With its recent concentrations on society and culture, maritime history allows instructors to inject the human dimension into their classrooms to reify abstract principles. Students may struggle to understand the U.S.‒British disagreement over perpetual allegiance in the decade before the War of 1812, but they likely would comprehend the distress of Benjamin Merry, a U.S. citizen whom the Royal Navy impressed. After his impressment by the British, Merry was captured by the French Navy in 1804 and held as a prisoner of war in France. Students can grasp the fear and frustration of a man stripped from his friends and relations, held in hazardous conditions as a prisoner in a war in which he had no direct concern, and waiting for corrupt and quarrelsome U.S. agents to determine how much aid they should provide him.4

Caption: Many American sailors pressed into British service ended up in French prison fortresses or ships, held as prisoners in a war in which they had no direct interest. “Impressment of American Sailors,” in Henry E. Chambers, School History of the United States (New Orleans, LA, 1887), courtesy of University of South Florida.

Of course, instructors cannot not abandon abstract principles in their teaching, but they must imbue those principles with human elements if they want their teaching to have a lasting impression. George French and Benjamin Merry possessed identities beyond their ships. Their lives formed part of a wider tapestry of social, cultural, political, and diplomatic events to which they contributed and by which they were affected. By capturing such lives in research and in teaching, historians can bring their students far beyond maritime history. As maritime historians continue to illuminate the lives of individuals at sea and in ports within broad historical trends and contexts, historians of all fields can incorporate maritime history into a variety of classes.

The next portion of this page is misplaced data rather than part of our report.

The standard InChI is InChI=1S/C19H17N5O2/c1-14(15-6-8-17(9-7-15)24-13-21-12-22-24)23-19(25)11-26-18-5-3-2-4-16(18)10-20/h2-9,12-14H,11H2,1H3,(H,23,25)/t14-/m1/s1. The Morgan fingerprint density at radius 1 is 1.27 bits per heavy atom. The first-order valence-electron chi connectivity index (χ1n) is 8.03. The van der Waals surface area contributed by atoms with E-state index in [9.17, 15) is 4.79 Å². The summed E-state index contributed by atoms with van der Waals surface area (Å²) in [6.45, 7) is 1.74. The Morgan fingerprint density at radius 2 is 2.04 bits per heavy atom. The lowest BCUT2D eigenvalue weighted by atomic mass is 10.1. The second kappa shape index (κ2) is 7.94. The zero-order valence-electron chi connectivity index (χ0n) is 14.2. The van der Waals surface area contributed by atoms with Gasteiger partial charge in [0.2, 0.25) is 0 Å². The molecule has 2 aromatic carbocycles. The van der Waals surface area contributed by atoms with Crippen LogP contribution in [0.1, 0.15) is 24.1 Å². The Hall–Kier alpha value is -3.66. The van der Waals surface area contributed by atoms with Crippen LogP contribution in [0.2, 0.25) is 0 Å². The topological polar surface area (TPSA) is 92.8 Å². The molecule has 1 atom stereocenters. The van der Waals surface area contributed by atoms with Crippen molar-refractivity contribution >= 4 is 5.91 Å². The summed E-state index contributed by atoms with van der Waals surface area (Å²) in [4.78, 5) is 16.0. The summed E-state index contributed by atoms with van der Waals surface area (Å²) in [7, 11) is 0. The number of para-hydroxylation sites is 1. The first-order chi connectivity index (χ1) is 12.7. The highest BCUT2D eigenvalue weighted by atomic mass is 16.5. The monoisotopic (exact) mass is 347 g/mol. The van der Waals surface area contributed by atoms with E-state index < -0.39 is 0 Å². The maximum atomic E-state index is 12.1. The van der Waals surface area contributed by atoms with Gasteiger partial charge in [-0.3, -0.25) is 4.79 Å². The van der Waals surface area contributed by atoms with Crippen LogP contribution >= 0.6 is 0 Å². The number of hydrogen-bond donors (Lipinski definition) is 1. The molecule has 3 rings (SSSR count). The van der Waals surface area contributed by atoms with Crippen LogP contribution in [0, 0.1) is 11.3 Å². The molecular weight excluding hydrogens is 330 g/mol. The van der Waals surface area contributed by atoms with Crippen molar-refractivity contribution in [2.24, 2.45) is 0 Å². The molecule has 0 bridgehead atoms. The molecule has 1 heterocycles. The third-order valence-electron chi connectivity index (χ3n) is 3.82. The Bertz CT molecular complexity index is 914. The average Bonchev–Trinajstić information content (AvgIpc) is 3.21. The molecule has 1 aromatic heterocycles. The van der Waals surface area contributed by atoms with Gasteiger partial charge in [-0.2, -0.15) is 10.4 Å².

Endnotes

1 James Anderson to James Madison, Mar. 27, 1807, National Archives—College Park, MD, RG 59, consular despatches, Havana, vol. 1.

2 Marcus Rediker, The Slave Ship: A Human History (New York, 2007); Stephanie E. Smallwood, Saltwater Slavery: A Middle Passage from Africa to American Diaspora (Cambridge, MA, 2007); W. Jeffrey Bolster, The Mortal Sea: Fishing the Atlantic in the Age of Sail (Cambridge, MA, 2012); Paul Gilje, Liberty on the Waterfront: American Maritime Culture in the Age of Revolution (Philadelphia, 2004); Sowande’ M. Mustakeem, Slavery at Sea: Terror, Sex, and Sickness in the Middle Passage (Urbana, IL, 2016); Mark G. Hanna, Pirate Nests and the Rise of the British Empire, 1570–1740 (Chapel Hill, NC, 2015); Michael J. Jarvis, In the Eye of All Trade:  Bermuda, Bermudians, and the Maritime Atlantic World, 1680–1783 (Chapel Hill, NC, 2010); Christopher P. Magra, The Fisherman’s Cause: Atlantic Commerce and Maritime Dimensions of the American Revolution (New York, 2009); Nathan Perl-Rosenthal, Citizen Sailors: Becoming American in the Age of Revolution (Cambridge, MA, 2015); John B. Hattendorf, “Maritime History Today,” Perspectives on History, https://www.historians.org/publications-and-directories/perspectives-on-history/february-2012/maritime-history-today, accessed Feb. 22, 2019.

3 Hattendorf, “Maritime History Today;” L. Dee Fink, Creating Significant Learning Experiences: An Integrated Approach to Designing College Courses (San Francisco, 2003), 30.

4 Fulwar Skipwith to John Armstrong, Jan. 24, 1805, National Archives—College Park, MD, RG 59, consular despatches, Paris, vol. 2.

10 June 2019

About the Author

Tyson Reeder is Affiliated Assistant Professor of History and Assistant Editor for the Papers of James Madison at the University of Virginia.